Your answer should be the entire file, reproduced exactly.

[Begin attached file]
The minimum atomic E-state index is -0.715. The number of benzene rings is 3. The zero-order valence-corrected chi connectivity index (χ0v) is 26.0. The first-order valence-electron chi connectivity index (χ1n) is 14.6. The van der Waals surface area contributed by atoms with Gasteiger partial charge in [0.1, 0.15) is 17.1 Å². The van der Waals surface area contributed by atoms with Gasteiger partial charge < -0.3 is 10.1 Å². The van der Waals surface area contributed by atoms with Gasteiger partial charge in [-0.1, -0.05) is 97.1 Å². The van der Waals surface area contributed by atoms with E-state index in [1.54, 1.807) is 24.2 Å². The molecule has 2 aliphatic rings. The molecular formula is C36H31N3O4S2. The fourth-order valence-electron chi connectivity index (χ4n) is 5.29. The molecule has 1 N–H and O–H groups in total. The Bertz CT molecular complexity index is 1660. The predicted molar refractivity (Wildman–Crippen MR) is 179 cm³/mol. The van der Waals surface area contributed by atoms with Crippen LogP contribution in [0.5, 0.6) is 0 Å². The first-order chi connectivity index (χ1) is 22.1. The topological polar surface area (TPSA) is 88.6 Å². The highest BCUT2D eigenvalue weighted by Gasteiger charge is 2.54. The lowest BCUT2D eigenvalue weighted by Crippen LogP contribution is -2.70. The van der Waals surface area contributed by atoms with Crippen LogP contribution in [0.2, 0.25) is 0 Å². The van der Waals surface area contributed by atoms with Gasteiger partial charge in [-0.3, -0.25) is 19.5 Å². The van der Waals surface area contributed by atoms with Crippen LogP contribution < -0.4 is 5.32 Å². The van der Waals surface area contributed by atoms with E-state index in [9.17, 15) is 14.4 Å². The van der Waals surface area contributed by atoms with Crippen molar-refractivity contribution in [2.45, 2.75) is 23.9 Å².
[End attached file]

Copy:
The minimum atomic E-state index is -0.715. The number of benzene rings is 3. The zero-order valence-corrected chi connectivity index (χ0v) is 26.0. The first-order valence-electron chi connectivity index (χ1n) is 14.6. The van der Waals surface area contributed by atoms with Gasteiger partial charge in [0.1, 0.15) is 17.1 Å². The van der Waals surface area contributed by atoms with Gasteiger partial charge < -0.3 is 10.1 Å². The van der Waals surface area contributed by atoms with Gasteiger partial charge in [-0.1, -0.05) is 97.1 Å². The van der Waals surface area contributed by atoms with E-state index in [1.54, 1.807) is 24.2 Å². The molecule has 2 aliphatic rings. The molecular formula is C36H31N3O4S2. The fourth-order valence-electron chi connectivity index (χ4n) is 5.29. The molecule has 1 N–H and O–H groups in total. The Bertz CT molecular complexity index is 1660. The predicted molar refractivity (Wildman–Crippen MR) is 179 cm³/mol. The van der Waals surface area contributed by atoms with Crippen LogP contribution in [0.5, 0.6) is 0 Å². The first-order chi connectivity index (χ1) is 22.1. The topological polar surface area (TPSA) is 88.6 Å². The highest BCUT2D eigenvalue weighted by Gasteiger charge is 2.54. The lowest BCUT2D eigenvalue weighted by Crippen LogP contribution is -2.70. The van der Waals surface area contributed by atoms with Crippen LogP contribution in [0.2, 0.25) is 0 Å². The van der Waals surface area contributed by atoms with Gasteiger partial charge in [-0.3, -0.25) is 19.5 Å². The van der Waals surface area contributed by atoms with Crippen LogP contribution < -0.4 is 5.32 Å². The van der Waals surface area contributed by atoms with E-state index in [9.17, 15) is 14.4 Å². The van der Waals surface area contributed by atoms with Crippen molar-refractivity contribution in [2.45, 2.75) is 23.9 Å².